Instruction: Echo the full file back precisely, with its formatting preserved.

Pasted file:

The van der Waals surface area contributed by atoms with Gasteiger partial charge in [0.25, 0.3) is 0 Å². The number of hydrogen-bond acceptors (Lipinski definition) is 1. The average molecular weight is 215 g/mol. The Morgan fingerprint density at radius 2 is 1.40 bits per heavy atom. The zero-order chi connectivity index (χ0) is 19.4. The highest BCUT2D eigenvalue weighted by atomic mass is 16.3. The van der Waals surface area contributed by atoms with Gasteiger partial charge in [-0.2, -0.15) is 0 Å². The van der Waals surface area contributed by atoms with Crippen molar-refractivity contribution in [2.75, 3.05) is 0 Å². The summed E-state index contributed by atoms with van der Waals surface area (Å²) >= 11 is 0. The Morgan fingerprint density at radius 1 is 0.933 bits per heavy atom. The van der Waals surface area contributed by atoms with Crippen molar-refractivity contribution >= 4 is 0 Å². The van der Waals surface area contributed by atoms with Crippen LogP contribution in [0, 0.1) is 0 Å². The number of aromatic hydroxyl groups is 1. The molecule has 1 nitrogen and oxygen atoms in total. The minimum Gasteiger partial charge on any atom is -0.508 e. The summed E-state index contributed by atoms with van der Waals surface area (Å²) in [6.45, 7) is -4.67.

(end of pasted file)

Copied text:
The van der Waals surface area contributed by atoms with Gasteiger partial charge in [0.25, 0.3) is 0 Å². The number of hydrogen-bond acceptors (Lipinski definition) is 1. The average molecular weight is 215 g/mol. The Morgan fingerprint density at radius 2 is 1.40 bits per heavy atom. The zero-order chi connectivity index (χ0) is 19.4. The highest BCUT2D eigenvalue weighted by atomic mass is 16.3. The van der Waals surface area contributed by atoms with Gasteiger partial charge in [-0.2, -0.15) is 0 Å². The van der Waals surface area contributed by atoms with Crippen molar-refractivity contribution in [2.75, 3.05) is 0 Å². The summed E-state index contributed by atoms with van der Waals surface area (Å²) >= 11 is 0. The Morgan fingerprint density at radius 1 is 0.933 bits per heavy atom. The van der Waals surface area contributed by atoms with Crippen molar-refractivity contribution >= 4 is 0 Å². The van der Waals surface area contributed by atoms with Crippen LogP contribution in [0, 0.1) is 0 Å². The number of aromatic hydroxyl groups is 1. The molecule has 1 nitrogen and oxygen atoms in total. The minimum Gasteiger partial charge on any atom is -0.508 e. The summed E-state index contributed by atoms with van der Waals surface area (Å²) in [6.45, 7) is -4.67.